Villagers burn houses ahead of Azerbaijan takeover

Armenia and Azerbaijan have been locked in a conflict over Nagorno-Karabakh, where a separatist war was fought in the early 1990s.

Villagers in Nagorno-Karabakh set their houses on fire on Saturday before fleeing to Armenia ahead of a weekend deadline that will see parts of the territory handed over to Azerbaijan as part of a peace agreement.

Residents of the Kalbajar district in Azerbaijan that was controlled by Armenian separatists for decades began a mass exodus this week after it was announced Azerbaijan would regain control on Sunday.

An armoured personnel carrier of the Russian peacekeeping troops drives along a road outside the village of Yelpin, Armenia, on Thursday [Gleb Garanich/Reuters]
An armoured personnel carrier of the Russian peacekeeping troops drives along a road outside the village of Yelpin, Armenia, on Thursday [Gleb Garanich/Reuters]

Fighting between the separatists backed by Armenian troops and the Azerbaijan army erupted in late September and raged for six weeks.

Armenia announced on Saturday 2,317 servicemen were killed in the conflict, which forced thousands to flee their homes.

“To date, our forensic service has examined the corpses of 2,317 dead servicemen, including unidentified ones,” Armenian health ministry spokeswoman Alina Nikoghosyan wrote on Facebook, recording an increase of nearly 1,000 deaths compared with the last confirmed death toll among Armenian fighters.

‘Burn down their house’

In the village of Charektar – on the border with the neighbouring district of Martakert, which is to remain under Armenian control – at least six houses were on fire on Saturday morning with thick plumes of grey smoke rising over the valley.

“This is my house, I can’t leave it to the Turks,” as Azerbaijanis are often called by Armenians, said one resident as he threw burning wooden planks and rags soaked in gasoline into a completely empty house.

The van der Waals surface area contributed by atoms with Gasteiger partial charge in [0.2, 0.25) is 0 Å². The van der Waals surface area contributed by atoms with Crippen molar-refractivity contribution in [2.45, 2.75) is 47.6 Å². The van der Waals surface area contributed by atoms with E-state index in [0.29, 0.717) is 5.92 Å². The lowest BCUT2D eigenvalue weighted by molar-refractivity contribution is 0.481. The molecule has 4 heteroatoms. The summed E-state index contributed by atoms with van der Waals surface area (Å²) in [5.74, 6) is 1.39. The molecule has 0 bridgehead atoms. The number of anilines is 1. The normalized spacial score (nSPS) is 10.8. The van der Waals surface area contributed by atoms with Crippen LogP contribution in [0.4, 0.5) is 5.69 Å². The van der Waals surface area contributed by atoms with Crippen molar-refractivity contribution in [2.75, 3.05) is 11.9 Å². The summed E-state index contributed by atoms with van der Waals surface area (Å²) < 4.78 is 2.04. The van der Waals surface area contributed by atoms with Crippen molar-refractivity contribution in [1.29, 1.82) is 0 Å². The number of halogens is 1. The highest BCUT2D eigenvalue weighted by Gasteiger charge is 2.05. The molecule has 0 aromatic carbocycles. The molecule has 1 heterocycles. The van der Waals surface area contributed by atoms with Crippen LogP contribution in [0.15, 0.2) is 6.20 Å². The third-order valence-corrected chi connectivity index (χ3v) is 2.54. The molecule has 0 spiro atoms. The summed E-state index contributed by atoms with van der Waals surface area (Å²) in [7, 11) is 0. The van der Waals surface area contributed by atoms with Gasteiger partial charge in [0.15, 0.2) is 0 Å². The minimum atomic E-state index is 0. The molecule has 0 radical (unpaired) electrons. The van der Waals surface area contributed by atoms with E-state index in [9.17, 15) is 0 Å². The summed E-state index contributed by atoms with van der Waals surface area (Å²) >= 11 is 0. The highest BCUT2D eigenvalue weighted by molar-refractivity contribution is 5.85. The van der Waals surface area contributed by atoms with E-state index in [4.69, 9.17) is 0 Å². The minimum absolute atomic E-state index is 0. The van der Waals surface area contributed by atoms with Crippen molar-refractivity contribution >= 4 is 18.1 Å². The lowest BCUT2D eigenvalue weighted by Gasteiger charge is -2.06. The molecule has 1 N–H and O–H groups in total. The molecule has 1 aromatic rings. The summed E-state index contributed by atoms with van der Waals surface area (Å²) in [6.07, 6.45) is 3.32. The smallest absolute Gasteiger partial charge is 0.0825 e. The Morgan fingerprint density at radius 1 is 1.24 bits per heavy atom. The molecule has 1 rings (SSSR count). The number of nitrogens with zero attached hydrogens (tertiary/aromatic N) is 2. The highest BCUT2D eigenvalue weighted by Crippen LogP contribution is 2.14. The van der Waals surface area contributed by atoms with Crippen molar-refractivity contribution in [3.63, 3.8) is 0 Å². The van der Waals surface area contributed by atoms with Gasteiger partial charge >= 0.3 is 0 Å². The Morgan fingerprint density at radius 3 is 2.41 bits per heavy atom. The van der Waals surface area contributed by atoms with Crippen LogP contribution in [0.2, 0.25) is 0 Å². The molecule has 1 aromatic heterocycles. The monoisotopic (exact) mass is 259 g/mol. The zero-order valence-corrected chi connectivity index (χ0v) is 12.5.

“Everybody is going to burn down their house today … We were given until midnight to leave,” he said.

On Friday, at least 10 houses were burned in and around Charektar.

The ex-Soviet rivals agreed to end hostilities earlier this week after previous efforts by Russia, France, and the United States to get a ceasefire fell through.

A key part of the peace deal includes Armenia’s return of Kalbajar, as well as the Aghdam district by November 20 and the Lachin district by December 1, which have been held by Armenians since a devastating war in the 1990s.

Azerbaijan and Armenia on Saturday exchanged the bodies of soldiers who died in the clashes around the city of Susha in the Upper Karabakh region, Azerbaijan’s defence ministry said.

“As part of this humanitarian action, the bodies of the dead servicemen of the Armenian armed forces were collected and handed over to the Armenian side,” a statement said. “Also, within the framework of this action, the bodies of six servicemen of the Azerbaijan army.”

Russian peacekeepers

Russian military officials said a mission consisting of nearly 2,000 troops would put in place 16 observation posts in mountainous Nagorno-Karabakh and along the Lachin corridor.

Russian military helicopters escorted a convoy of peacekeeping forces from the Erebuni military base in Armenia to Nagorno-Karabakh on Saturday.

The peacekeepers travelled in a column that included armoured personnel carriers and other military vehicles.

Russian peacekeepers have established a total of 10 observation posts in Karabakh and have taken control of the Lachin corridor, which connects the mountainous region to Armenia.

Under the ceasefire agreement signed by the leaders of Armenia, Azerbaijan and Russia, the peacekeepers have been tasked with monitoring for truce violations, ensuring the safety of transportation and stopping any crimes against the civilian population.

Armenia and Azerbaijan have been locked for decades in a conflict over Nagorno-Karabakh, where a separatist war was fought in the early 1990s until three years after the breakup of the Soviet Union.

The region in the Caucasus Mountains of about 4,400 square kilometres (1,700 square miles) is 50km (30 miles) from the Armenian border.

It has been under the control of ethnic Armenian forces and the Armenian military since the 1994 end of a full-scale separatist war that killed about 30,000 people and displaced an estimated one million.

AL JAZEERA

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